├── including: [:grid, :coriolis, :buoyancy, :closure]
├── file_splitting: NoFileSplitting
└── file size: 50.3 KiB

run!(simulation)
[ Info: Initializing simulation...
Iteration: 0000, time: 0 seconds, Δt: 11 seconds, max(|w|) = 1.0e-05 ms⁻¹, wall time: 0 seconds
[ Info:     ... simulation initialization complete (16.116 seconds)
[ Info: Executing initial time step...
[ Info:     ... initial time step complete (7.508 seconds).
Iteration: 0020, time: 3.403 minutes, Δt: 13.310 seconds, max(|w|) = 8.5e-06 ms⁻¹, wall time: 25.037 seconds
Iteration: 0040, time: 7.488 minutes, Δt: 16.105 seconds, max(|w|) = 5.8e-06 ms⁻¹, wall time: 26.555 seconds
Iteration: 0060, time: 12 minutes, Δt: 9.989 seconds, max(|w|) = 1.1e-05 ms⁻¹, wall time: 28.140 seconds
Iteration: 0080, time: 14.884 minutes, Δt: 7.989 seconds, max(|w|) = 4.2e-05 ms⁻¹, wall time: 29.757 seconds
Iteration: 0100, time: 17.245 minutes, Δt: 6.845 seconds, max(|w|) = 2.0e-04 ms⁻¹, wall time: 31.200 seconds
Iteration: 0120, time: 19.320 minutes, Δt: 6.041 seconds, max(|w|) = 1.3e-03 ms⁻¹, wall time: 32.589 seconds
Iteration: 0140, time: 21.189 minutes, Δt: 5.407 seconds, max(|w|) = 6.8e-03 ms⁻¹, wall time: 33.983 seconds
Iteration: 0160, time: 22.924 minutes, Δt: 5.004 seconds, max(|w|) = 1.7e-02 ms⁻¹, wall time: 35.331 seconds
Iteration: 0180, time: 24.495 minutes, Δt: 5.171 seconds, max(|w|) = 3.5e-02 ms⁻¹, wall time: 36.808 seconds
Iteration: 0200, time: 26.178 minutes, Δt: 5.459 seconds, max(|w|) = 3.6e-02 ms⁻¹, wall time: 38.266 seconds
Iteration: 0220, time: 28 minutes, Δt: 6.244 seconds, max(|w|) = 4.6e-02 ms⁻¹, wall time: 39.555 seconds
Iteration: 0240, time: 30 minutes, Δt: 5.966 seconds, max(|w|) = 6.2e-02 ms⁻¹, wall time: 40.860 seconds
Iteration: 0260, time: 31.813 minutes, Δt: 5.956 seconds, max(|w|) = 5.4e-02 ms⁻¹, wall time: 42.172 seconds
Iteration: 0280, time: 33.700 minutes, Δt: 6.227 seconds, max(|w|) = 6.0e-02 ms⁻¹, wall time: 43.650 seconds
Iteration: 0300, time: 35.755 minutes, Δt: 6.534 seconds, max(|w|) = 7.5e-02 ms⁻¹, wall time: 45.080 seconds
Iteration: 0320, time: 37.753 minutes, Δt: 5.974 seconds, max(|w|) = 5.8e-02 ms⁻¹, wall time: 46.402 seconds
Iteration: 0340, time: 39.734 minutes, Δt: 6.434 seconds, max(|w|) = 6.3e-02 ms⁻¹, wall time: 47.698 seconds
[ Info: Simulation is stopping after running for 47.885 seconds.
[ Info: Simulation time 40 minutes equals or exceeds stop time 40 minutes.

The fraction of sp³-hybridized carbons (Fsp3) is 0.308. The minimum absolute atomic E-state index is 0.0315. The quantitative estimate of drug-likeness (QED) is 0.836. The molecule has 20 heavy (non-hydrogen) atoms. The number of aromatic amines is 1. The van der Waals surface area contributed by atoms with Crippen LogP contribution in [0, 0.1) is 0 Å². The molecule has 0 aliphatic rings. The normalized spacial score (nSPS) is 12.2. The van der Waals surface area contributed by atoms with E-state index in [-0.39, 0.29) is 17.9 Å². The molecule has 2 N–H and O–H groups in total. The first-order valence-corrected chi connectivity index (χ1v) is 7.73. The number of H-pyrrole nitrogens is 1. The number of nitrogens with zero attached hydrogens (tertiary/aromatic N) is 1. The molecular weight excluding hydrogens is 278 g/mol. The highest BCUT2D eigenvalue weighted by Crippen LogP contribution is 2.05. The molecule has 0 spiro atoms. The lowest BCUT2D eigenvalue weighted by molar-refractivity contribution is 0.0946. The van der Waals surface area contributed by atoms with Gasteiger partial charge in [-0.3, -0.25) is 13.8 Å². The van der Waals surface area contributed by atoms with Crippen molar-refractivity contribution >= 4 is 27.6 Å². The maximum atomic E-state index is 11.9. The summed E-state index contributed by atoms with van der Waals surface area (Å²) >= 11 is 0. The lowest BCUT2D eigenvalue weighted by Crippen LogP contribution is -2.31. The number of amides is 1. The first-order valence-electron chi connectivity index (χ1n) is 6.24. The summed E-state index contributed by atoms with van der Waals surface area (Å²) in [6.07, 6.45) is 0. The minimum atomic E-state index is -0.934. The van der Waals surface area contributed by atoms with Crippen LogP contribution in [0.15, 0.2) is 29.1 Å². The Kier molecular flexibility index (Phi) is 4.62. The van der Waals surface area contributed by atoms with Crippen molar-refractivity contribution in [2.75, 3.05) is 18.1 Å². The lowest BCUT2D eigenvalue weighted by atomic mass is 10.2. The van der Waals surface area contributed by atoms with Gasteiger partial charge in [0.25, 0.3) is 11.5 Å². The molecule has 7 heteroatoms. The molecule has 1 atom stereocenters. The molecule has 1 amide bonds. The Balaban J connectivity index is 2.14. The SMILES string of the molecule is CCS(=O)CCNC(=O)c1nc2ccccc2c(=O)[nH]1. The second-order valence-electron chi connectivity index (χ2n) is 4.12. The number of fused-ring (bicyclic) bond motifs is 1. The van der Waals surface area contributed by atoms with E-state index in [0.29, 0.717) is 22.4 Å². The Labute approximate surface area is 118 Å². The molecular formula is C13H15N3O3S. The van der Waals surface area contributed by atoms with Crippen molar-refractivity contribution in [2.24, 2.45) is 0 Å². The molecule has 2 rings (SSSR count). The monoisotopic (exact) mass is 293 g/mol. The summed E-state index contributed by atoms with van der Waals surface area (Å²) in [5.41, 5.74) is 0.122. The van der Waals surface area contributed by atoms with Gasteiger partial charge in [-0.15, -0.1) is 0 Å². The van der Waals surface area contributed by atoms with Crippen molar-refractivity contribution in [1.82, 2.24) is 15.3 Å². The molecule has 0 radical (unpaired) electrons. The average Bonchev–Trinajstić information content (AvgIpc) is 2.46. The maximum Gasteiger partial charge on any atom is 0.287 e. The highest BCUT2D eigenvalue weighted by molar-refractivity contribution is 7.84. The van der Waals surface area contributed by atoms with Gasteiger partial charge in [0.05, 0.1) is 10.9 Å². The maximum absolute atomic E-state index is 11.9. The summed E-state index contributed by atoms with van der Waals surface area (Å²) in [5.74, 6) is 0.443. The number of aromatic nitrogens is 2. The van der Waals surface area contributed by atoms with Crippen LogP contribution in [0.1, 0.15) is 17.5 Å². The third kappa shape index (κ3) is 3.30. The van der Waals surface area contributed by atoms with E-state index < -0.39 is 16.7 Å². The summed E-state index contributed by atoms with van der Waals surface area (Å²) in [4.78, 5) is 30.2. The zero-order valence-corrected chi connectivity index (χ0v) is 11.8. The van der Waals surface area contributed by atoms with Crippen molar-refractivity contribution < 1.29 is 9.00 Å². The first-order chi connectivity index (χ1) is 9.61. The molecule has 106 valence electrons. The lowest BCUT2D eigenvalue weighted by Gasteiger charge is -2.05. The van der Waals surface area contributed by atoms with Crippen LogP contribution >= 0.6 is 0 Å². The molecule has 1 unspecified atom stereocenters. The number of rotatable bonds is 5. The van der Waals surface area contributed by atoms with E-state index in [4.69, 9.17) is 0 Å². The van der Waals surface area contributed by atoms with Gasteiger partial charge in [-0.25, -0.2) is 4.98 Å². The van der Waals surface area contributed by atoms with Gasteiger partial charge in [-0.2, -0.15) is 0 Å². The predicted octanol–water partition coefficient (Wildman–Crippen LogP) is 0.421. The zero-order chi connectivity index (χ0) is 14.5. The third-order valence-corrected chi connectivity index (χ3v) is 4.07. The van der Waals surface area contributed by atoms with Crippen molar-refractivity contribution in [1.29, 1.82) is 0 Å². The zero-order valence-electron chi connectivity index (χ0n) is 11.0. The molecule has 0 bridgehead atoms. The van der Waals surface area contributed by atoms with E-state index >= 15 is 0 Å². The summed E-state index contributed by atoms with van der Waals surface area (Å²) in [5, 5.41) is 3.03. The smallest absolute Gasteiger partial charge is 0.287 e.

## Turbulence visualization

We animate the data saved in ocean_wind_mixing_and_convection.jld2. We prepare for animating the flow by loading the data into FieldTimeSeries and defining functions for computing colorbar limits.

filepath = filename * ".jld2"

time_series = (w = FieldTimeSeries(filepath, "w"),
T = FieldTimeSeries(filepath, "T"),
S = FieldTimeSeries(filepath, "S"),
νₑ = FieldTimeSeries(filepath, "νₑ"))

# Coordinate arrays
xw, yw, zw = nodes(time_series.w)
xT, yT, zT = nodes(time_series.T)
([1.0, 3.0, 5.0, 7.0, 9.0, 11.0, 13.0, 15.0, 17.0, 19.0, 21.0, 23.0, 25.0, 27.0, 29.0, 31.0, 33.0, 35.0, 37.0, 39.0, 41.0, 43.0, 45.0, 47.0, 49.0, 51.0, 53.0, 55.0, 57.0, 59.0, 61.0, 63.0], [1.0, 3.0, 5.0, 7.0, 9.0, 11.0, 13.0, 15.0, 17.0, 19.0, 21.0, 23.0, 25.0, 27.0, 29.0, 31.0, 33.0, 35.0, 37.0, 39.0, 41.0, 43.0, 45.0, 47.0, 49.0, 51.0, 53.0, 55.0, 57.0, 59.0, 61.0, 63.0], [-30.73214655800215, -28.344120885446316, -26.245517670529452, -24.406267643406927, -22.77515636448867, -21.301119444298777, -19.9410533865803, -18.66145654635607, -17.43754626408272, -16.251584220508228, -15.09116977761991, -13.947785764082138, -12.815662268579008, -11.690933327108011, -10.57103192002591, -9.45426630377412, -8.339528643431164, -7.226097424980429, -6.1135049573687645, -5.001449332843377, -3.889736372710594, -2.7782415919634484, -1.666885417004453, -0.5556171156552487])

We start the animation at $t = 10$ minutes since things are pretty boring till then:

times = time_series.w.times
intro = searchsortedfirst(times, 10minutes)
11

We are now ready to animate using Makie. We use Makie's Observable to animate the data. To dive into how Observables work we refer to Makie.jl's Documentation.

n = Observable(intro)

wₙ = @lift interior(time_series.w[$n], :, 1, :) Tₙ = @lift interior(time_series.T[$n],  :, 1, :)
Sₙ = @lift interior(time_series.S[$n], :, 1, :) νₑₙ = @lift interior(time_series.νₑ[$n], :, 1, :)

fig = Figure(size = (1000, 500))

axis_kwargs = (xlabel="x (m)",
ylabel="z (m)",
aspect = AxisAspect(grid.Lx/grid.Lz),
limits = ((0, grid.Lx), (-grid.Lz, 0)))

ax_w  = Axis(fig[2, 1]; title = "Vertical velocity", axis_kwargs...)
ax_T  = Axis(fig[2, 3]; title = "Temperature", axis_kwargs...)
ax_S  = Axis(fig[3, 1]; title = "Salinity", axis_kwargs...)
ax_νₑ = Axis(fig[3, 3]; title = "Eddy viscocity", axis_kwargs...)

title = @lift @sprintf("t = %s", prettytime(times[\$n]))

wlims = (-0.05, 0.05)
Tlims = (19.7, 19.99)
Slims = (35, 35.005)
νₑlims = (1e-6, 5e-3)

hm_w = heatmap!(ax_w, xw, zw, wₙ; colormap = :balance, colorrange = wlims)
Colorbar(fig[2, 2], hm_w; label = "m s⁻¹")

hm_T = heatmap!(ax_T, xT, zT, Tₙ; colormap = :thermal, colorrange = Tlims)
Colorbar(fig[2, 4], hm_T; label = "ᵒC")

hm_S = heatmap!(ax_S, xT, zT, Sₙ; colormap = :haline, colorrange = Slims)
Colorbar(fig[3, 2], hm_S; label = "g / kg")

hm_νₑ = heatmap!(ax_νₑ, xT, zT, νₑₙ; colormap = :thermal, colorrange = νₑlims)
Colorbar(fig[3, 4], hm_νₑ; label = "m s⁻²")

fig[1, 1:4] = Label(fig, title, fontsize=24, tellwidth=false)

fig

And now record a movie.

frames = intro:length(times)

@info "Making a motion picture of ocean wind mixing and convection..."

record(fig, filename * ".mp4", frames, framerate=8) do i
n[] = i
end
[ Info: Making a motion picture of ocean wind mixing and convection...